Rising temperatures in the Arctic have accelerated the melting of permafrost, which harbors billions of tons of greenhouse gases (GHGs), threatening cities built on it. In addition, the process can release large amounts of methane and CO2 and thus further accelerate global warming. In other words, the whole world is at risk because of it.
Permafrost — or permafrost — is a soil found in the Arctic and rich in organic matter, permanently frozen and harboring large amounts of GHGs. As temperatures in the Northern Hemisphere rise, the potential danger also grows.
A study led by the University of Oulu estimated that nearly 70% of roads, pipelines and cities — mostly in Russia — on frozen ground are vulnerable to severe damage by the middle of this century.
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Already another research, conducted by the California Institute of Technology (Caltech), calculated that methane and CO2 stored for thousands of years in permafrost can intensify the effects of global warming, increasing global temperature.
Permafrost not only covers a quarter of the northern hemisphere’s land, it also harbors twice the amount of carbon in the atmosphere today and triple what has been emitted by human activity since 1850. In half a century, the Arctic has warmed up to three times faster than the rest of the world.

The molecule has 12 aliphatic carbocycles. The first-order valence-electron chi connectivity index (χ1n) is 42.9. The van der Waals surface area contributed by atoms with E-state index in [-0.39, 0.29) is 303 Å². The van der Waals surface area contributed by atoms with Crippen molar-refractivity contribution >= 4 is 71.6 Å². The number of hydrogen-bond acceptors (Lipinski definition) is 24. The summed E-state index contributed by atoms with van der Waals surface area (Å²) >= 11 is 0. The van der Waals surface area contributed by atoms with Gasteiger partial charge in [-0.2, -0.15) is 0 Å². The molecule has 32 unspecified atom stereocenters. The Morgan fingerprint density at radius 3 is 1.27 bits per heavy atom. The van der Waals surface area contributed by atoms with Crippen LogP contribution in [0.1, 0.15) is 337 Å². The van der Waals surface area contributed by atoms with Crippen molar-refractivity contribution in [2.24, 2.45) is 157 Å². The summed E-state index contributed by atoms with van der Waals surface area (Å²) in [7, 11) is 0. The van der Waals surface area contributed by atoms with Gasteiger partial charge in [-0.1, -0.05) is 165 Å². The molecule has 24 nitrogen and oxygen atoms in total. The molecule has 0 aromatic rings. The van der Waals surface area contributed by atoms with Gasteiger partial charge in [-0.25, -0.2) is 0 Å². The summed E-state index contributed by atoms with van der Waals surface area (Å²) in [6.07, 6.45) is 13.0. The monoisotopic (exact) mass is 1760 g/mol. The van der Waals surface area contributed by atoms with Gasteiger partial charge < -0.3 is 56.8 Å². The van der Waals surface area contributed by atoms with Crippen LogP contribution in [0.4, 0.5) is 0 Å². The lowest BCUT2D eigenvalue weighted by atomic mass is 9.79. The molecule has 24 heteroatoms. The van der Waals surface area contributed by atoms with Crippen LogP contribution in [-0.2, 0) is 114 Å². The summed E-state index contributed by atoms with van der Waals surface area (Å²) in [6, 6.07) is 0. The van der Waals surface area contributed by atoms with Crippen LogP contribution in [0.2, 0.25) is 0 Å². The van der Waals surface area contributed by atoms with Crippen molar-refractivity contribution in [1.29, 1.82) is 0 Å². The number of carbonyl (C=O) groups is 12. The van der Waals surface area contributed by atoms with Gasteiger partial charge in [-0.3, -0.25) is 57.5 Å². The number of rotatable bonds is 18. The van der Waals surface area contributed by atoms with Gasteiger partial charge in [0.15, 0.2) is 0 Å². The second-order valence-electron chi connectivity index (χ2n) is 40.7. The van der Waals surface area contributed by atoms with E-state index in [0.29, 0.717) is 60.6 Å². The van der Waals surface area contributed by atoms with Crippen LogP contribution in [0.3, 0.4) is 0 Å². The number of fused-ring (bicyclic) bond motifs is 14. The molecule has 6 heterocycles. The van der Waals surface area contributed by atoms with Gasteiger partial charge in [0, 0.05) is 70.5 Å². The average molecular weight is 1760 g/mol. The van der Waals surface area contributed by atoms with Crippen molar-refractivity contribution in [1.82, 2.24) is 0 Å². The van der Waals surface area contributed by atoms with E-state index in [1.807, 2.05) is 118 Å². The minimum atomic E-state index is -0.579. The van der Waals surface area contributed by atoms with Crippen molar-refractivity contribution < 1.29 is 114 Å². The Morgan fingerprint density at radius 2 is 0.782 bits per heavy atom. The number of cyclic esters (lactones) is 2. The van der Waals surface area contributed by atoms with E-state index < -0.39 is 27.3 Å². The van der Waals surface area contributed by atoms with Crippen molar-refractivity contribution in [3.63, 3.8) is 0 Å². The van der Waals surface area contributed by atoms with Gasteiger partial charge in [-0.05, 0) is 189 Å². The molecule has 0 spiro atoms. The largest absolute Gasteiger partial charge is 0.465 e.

The Arctic has been experiencing climatic anomalies, such as winters with temperatures up to 40°C above normal. On average, this layer warmed by 0.4°C between 2017 and 2016 and the consequences of this are remarkable — by 2100, 4 million square kilometers of it will be lost.
In addition to higher temperatures, another factor threatens this region: forest fires. According to Kimberley Miner, a scientist at Caltech, the trend is for these fires to increase from 130% to 350% by the middle of the century, as the frozen ground melts.
Permafrost is home to 120,000 buildings, 40,000 km of roads and 9,600 km of pipelines, and as this ground becomes more unstable, the entire above-ground structure is in danger. Russia is the most threatened: 80% of the buildings in the city of Vorkuta have deformations related to this process.
The collapse of permafrost is called thermocarst, but the researchers cautioned that this dynamic is often left out of projections onto the Earth system. Thus, there is no way to estimate the true dimension of its impact on the increase in global temperature.
On the one hand, climate change could make the Arctic a green and humid place and, according to the authors, plants would offset some of the released CO2. On the other hand, the region could become dry — which would be the worst case scenario — where GHG emissions would fuel wildfires.
Both studies were published in the journal Nature.